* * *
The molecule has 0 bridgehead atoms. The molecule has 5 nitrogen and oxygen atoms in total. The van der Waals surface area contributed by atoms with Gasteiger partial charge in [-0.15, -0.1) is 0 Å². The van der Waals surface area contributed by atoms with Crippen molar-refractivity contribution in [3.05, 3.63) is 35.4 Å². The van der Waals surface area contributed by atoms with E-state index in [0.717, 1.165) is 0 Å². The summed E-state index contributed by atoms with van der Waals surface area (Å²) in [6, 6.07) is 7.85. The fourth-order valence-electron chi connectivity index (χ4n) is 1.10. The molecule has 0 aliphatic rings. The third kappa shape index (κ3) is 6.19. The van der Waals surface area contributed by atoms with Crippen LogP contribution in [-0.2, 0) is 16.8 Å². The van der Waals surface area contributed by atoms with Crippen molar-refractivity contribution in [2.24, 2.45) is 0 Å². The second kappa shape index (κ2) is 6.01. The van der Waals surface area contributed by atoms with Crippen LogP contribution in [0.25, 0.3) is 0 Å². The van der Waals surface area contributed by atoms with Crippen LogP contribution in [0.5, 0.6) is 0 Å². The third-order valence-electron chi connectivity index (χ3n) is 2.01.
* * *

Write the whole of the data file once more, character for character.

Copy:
The molecule has 0 bridgehead atoms. The molecule has 5 nitrogen and oxygen atoms in total. The van der Waals surface area contributed by atoms with Gasteiger partial charge in [-0.15, -0.1) is 0 Å². The van der Waals surface area contributed by atoms with Crippen molar-refractivity contribution in [3.05, 3.63) is 35.4 Å². The van der Waals surface area contributed by atoms with E-state index in [0.717, 1.165) is 0 Å². The summed E-state index contributed by atoms with van der Waals surface area (Å²) in [6, 6.07) is 7.85. The fourth-order valence-electron chi connectivity index (χ4n) is 1.10. The molecule has 0 aliphatic rings. The third kappa shape index (κ3) is 6.19. The van der Waals surface area contributed by atoms with Crippen LogP contribution in [-0.2, 0) is 16.8 Å². The van der Waals surface area contributed by atoms with Crippen molar-refractivity contribution in [2.24, 2.45) is 0 Å². The second kappa shape index (κ2) is 6.01. The van der Waals surface area contributed by atoms with Crippen LogP contribution in [0.25, 0.3) is 0 Å². The van der Waals surface area contributed by atoms with Crippen LogP contribution in [0.5, 0.6) is 0 Å². The third-order valence-electron chi connectivity index (χ3n) is 2.01.